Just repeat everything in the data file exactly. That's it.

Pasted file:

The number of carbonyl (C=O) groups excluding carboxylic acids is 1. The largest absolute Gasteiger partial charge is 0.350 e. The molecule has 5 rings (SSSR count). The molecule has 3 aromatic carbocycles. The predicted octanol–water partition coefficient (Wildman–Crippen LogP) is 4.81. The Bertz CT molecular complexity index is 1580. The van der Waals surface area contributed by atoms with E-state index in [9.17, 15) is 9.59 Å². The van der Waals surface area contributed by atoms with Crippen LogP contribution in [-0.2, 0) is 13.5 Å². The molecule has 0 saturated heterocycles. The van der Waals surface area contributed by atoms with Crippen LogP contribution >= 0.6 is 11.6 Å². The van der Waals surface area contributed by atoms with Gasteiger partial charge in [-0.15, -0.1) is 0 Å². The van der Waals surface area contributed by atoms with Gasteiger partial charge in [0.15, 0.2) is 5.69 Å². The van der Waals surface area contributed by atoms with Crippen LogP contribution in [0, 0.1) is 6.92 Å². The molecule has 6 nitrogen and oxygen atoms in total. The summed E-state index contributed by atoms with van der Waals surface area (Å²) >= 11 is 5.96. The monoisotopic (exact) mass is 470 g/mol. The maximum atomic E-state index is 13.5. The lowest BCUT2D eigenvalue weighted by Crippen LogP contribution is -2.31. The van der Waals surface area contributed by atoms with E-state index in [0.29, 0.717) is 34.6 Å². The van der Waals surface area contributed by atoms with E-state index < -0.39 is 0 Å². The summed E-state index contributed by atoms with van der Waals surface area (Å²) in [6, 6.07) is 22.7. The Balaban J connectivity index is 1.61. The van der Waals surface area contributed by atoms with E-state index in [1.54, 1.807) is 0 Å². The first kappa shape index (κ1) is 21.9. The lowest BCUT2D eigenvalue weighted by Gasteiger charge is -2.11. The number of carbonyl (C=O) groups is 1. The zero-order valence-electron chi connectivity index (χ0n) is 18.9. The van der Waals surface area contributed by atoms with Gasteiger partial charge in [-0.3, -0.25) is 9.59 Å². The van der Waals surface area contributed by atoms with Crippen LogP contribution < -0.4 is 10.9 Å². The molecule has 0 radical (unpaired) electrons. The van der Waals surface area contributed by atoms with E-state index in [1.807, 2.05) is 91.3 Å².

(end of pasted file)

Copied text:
The number of carbonyl (C=O) groups excluding carboxylic acids is 1. The largest absolute Gasteiger partial charge is 0.350 e. The molecule has 5 rings (SSSR count). The molecule has 3 aromatic carbocycles. The predicted octanol–water partition coefficient (Wildman–Crippen LogP) is 4.81. The Bertz CT molecular complexity index is 1580. The van der Waals surface area contributed by atoms with E-state index in [9.17, 15) is 9.59 Å². The van der Waals surface area contributed by atoms with Crippen LogP contribution in [-0.2, 0) is 13.5 Å². The molecule has 0 saturated heterocycles. The van der Waals surface area contributed by atoms with Crippen LogP contribution >= 0.6 is 11.6 Å². The van der Waals surface area contributed by atoms with Gasteiger partial charge in [-0.15, -0.1) is 0 Å². The van der Waals surface area contributed by atoms with Gasteiger partial charge in [0.15, 0.2) is 5.69 Å². The van der Waals surface area contributed by atoms with Crippen LogP contribution in [0, 0.1) is 6.92 Å². The molecule has 6 nitrogen and oxygen atoms in total. The summed E-state index contributed by atoms with van der Waals surface area (Å²) >= 11 is 5.96. The monoisotopic (exact) mass is 470 g/mol. The maximum atomic E-state index is 13.5. The lowest BCUT2D eigenvalue weighted by Crippen LogP contribution is -2.31. The van der Waals surface area contributed by atoms with E-state index in [0.29, 0.717) is 34.6 Å². The van der Waals surface area contributed by atoms with E-state index < -0.39 is 0 Å². The summed E-state index contributed by atoms with van der Waals surface area (Å²) in [6, 6.07) is 22.7. The Balaban J connectivity index is 1.61. The van der Waals surface area contributed by atoms with E-state index in [1.54, 1.807) is 0 Å². The first kappa shape index (κ1) is 21.9. The lowest BCUT2D eigenvalue weighted by Gasteiger charge is -2.11. The number of carbonyl (C=O) groups is 1. The zero-order valence-electron chi connectivity index (χ0n) is 18.9. The van der Waals surface area contributed by atoms with Gasteiger partial charge in [-0.3, -0.25) is 9.59 Å². The van der Waals surface area contributed by atoms with Crippen LogP contribution < -0.4 is 10.9 Å². The molecule has 0 radical (unpaired) electrons. The van der Waals surface area contributed by atoms with E-state index in [1.807, 2.05) is 91.3 Å².